Bariatric surgery includes a variety of procedures performed on people who have obesity. Weight loss is achieved by reducing the size of the stomach with a gastric band or through removal of a portion of the stomach (sleeve gastrectomy or biliopancreatic diversion with duodenal switch) or by resecting and re-routing the small intestine to a small stomach pouches (gastric bypass surgery).
Long-term studies show the procedures cause significant long-term loss of weight, recovery from diabetes, improvement in cardiovascular risk factors, and a mortality reduction from 40% to 23%. bariatric surgery for obese people with a body mass index (BMI) of at least 40, and for people with BMI of at least 35 and serious coexisting medical conditions such as diabetes. However, research is emerging that suggests bariatric surgery could be appropriate for those with a BMI of 35 to 40 with no comorbidities or a BMI of 30 to 35 with significant comorbidities.
Surgery should be considered as a treatment option for patients with a BMI of 40 kg/m2 or greater who instituted but failed an adequate exercise and diet program and who present with obesity-related comorbid conditions, such as hypertension, impaired glucose tolerance, diabetes mellitus, hyperlipidemia, and obstructive sleep apnea. A doctor–patient discussion of surgical options should include the long-term side effects, such as a possible need for reoperation, gallbladder disease, and malabsorption
The surgery is contraindicated in patients who have end stage disease and also in patients not committed to make lifestyle changes considered ideal for the surgery.
When determining eligibility for bariatric surgery for extremely obese patients, psychiatric screening is critical; it is also critical for determining postoperative success. Patients with a body-mass index of 40 kg/m2 or greater have a 5-fold risk of depression, and half of bariatric surgery candidates are depressed.
In general, the malabsorptive procedures lead to more weight loss than the restrictive procedures; however, they have a higher risk profile.
- Biliopancreatic diversion — 117 Lbs / 53 kg
- Roux-en-Y gastric bypass (RYGB) — 90 Lbs / 41 kg
- Open — 95 Lbs/ 43 kg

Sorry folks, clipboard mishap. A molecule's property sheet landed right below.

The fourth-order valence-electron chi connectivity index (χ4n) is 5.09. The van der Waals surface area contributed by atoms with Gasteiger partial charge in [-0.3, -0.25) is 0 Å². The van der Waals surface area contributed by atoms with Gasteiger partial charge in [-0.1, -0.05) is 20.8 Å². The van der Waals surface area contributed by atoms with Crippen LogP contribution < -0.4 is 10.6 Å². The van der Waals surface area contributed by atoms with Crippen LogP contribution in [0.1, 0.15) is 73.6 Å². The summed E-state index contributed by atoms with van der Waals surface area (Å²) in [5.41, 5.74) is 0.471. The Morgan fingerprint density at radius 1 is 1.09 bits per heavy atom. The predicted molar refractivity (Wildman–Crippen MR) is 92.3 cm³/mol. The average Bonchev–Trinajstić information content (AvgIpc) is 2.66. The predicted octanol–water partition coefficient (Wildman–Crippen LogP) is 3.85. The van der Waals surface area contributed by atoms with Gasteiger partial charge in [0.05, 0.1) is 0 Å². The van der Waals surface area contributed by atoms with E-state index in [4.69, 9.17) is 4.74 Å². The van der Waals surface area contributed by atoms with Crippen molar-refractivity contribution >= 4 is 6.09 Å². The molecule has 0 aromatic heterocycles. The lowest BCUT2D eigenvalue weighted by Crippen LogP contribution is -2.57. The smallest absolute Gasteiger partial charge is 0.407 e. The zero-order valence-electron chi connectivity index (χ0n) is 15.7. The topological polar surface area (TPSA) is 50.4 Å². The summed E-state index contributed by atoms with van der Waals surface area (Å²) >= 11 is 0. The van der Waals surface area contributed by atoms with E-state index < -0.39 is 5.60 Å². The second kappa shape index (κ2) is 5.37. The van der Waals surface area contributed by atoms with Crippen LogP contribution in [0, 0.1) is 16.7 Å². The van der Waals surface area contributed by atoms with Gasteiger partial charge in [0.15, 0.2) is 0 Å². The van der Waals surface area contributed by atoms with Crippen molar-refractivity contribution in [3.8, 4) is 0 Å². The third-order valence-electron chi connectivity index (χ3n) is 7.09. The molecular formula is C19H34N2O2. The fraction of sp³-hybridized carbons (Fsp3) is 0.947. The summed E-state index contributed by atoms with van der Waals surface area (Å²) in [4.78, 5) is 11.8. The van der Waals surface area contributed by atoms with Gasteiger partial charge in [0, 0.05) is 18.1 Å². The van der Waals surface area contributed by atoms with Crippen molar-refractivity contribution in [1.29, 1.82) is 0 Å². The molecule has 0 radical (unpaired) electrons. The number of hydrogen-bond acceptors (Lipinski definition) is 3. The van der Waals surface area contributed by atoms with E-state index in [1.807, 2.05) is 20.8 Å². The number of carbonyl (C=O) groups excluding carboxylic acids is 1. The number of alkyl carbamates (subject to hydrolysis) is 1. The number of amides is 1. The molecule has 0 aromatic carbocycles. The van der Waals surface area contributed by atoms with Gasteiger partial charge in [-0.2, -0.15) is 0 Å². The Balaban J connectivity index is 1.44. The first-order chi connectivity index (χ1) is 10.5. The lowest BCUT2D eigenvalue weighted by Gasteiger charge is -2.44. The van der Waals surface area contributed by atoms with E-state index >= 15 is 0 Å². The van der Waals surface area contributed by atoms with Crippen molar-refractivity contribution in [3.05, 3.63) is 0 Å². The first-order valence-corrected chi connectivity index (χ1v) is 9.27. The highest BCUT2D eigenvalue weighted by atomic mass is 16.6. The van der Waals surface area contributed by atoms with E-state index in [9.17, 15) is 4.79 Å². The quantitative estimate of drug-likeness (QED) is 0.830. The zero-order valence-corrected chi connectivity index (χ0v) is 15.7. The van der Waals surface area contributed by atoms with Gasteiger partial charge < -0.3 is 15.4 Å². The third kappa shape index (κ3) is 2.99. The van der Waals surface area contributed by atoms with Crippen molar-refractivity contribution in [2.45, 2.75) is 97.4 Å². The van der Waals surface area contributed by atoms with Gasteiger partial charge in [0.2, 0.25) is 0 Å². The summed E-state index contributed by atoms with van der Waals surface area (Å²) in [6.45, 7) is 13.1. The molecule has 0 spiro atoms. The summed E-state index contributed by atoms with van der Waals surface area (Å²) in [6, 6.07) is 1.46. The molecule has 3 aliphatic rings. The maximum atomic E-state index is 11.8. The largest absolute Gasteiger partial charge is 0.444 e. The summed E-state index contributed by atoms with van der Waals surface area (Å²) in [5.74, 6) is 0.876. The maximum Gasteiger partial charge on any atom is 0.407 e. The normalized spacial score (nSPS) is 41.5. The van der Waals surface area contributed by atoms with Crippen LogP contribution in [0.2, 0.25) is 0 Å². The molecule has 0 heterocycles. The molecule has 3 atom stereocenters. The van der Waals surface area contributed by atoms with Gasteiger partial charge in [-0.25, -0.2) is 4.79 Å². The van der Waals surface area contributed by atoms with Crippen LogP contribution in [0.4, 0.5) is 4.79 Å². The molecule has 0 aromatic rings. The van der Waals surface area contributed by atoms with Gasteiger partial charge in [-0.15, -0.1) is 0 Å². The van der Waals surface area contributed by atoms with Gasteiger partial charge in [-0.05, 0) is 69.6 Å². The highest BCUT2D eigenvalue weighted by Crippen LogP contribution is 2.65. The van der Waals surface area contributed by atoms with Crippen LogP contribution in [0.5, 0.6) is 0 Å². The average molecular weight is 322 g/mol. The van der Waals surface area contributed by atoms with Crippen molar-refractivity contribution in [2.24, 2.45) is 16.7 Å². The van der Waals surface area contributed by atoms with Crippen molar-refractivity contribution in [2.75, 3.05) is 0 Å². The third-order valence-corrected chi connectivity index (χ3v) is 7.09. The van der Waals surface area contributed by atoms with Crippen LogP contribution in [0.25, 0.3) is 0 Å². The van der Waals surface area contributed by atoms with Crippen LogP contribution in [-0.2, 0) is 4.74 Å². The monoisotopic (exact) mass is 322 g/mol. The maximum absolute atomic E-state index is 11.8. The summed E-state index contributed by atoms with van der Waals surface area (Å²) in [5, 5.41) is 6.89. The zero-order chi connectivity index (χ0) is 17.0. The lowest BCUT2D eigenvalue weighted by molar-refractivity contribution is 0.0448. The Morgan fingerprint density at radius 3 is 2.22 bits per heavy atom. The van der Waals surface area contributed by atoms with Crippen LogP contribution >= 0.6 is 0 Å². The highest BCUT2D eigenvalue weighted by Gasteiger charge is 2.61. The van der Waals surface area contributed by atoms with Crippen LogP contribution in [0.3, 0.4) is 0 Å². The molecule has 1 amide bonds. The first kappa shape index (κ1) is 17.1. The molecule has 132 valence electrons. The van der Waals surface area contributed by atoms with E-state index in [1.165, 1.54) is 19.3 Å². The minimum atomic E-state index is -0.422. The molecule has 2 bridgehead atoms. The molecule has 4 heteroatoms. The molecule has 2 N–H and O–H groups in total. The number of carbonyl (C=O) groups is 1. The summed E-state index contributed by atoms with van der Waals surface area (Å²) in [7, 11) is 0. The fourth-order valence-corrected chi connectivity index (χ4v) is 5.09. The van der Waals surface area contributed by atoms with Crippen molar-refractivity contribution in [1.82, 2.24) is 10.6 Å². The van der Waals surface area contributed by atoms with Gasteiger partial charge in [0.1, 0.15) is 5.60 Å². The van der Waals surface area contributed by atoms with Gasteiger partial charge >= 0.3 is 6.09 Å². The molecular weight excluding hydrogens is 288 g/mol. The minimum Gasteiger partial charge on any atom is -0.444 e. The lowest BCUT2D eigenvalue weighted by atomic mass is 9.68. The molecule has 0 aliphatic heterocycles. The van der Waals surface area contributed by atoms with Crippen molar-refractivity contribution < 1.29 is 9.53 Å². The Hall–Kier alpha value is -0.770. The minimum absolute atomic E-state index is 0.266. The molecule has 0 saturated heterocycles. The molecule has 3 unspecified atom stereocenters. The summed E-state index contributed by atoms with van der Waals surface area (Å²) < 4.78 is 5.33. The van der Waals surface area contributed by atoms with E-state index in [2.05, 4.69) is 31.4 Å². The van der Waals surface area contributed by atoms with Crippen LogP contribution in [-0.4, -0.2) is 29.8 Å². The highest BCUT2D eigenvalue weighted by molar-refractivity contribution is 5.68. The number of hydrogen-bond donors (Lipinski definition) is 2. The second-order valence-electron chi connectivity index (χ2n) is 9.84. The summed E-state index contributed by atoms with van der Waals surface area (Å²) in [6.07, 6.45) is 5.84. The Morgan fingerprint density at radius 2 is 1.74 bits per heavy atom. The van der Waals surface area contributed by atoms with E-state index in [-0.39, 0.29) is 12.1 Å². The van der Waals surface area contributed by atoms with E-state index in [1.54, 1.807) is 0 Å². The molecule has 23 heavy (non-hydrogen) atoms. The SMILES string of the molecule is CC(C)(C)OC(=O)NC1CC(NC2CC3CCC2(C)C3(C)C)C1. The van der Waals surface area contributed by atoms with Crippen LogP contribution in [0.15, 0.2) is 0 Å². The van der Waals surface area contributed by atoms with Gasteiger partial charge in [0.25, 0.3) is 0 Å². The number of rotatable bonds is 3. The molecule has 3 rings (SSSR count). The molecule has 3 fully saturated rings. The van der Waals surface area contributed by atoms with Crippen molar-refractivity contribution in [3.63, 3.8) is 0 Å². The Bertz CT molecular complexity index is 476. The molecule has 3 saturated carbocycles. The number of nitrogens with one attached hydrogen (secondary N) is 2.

- Laparoscopic — 84 Lbs / 38 kg
- Vertical banded gastroplasty — 71 Lbs / 32 kg
Reduced mortality and morbidity
In the short term, weight loss from bariatric surgeries is associated with reductions in some comorbidities of obesity, such as diabetes, metabolic syndrome and sleep apnea, but the benefit for hypertension is uncertain. It is uncertain whether any given bariatric procedure is more effective than another in controlling comorbidities. There is no high quality evidence concerning longer-term effects compared with conventional treatment on comorbidities.
Bariatric surgery in older patients has also been a topic of debate, centered on concerns for safety in this population; the relative benefits and risks in this population is not known.
Given the remarkable rate of diabetes remission with bariatric surgery, there is considerable interest in offering this intervention to people with type 2 diabetes who have a lower BMI than is generally required for bariatric surgery, but high quality evidence is lacking and optimal timing of the procedure is uncertain.
Laparoscopic bariatric surgery requires a hospital stay of only one or two days. Short-term complications from laparoscopic adjustable gastric banding are reported to be lower than laparoscopic Roux-en-Y surgery, and complications from laparoscopic Roux-en-Y surgery are lower than conventional (open) Roux-en-Y surgery.
Fertility and pregnancy
Bariatric surgery reduces the risk of gestational diabetes and hypertensive disorders of pregnancy in women who later become pregnant but increases the risk of preterm birth.
Some studies have suggested that psychological health can improve after bariatric surgery.
Self-harm behaviors and suicide appear to be increased in people with mental health issues in the 5 years after bariatric surgery had been done.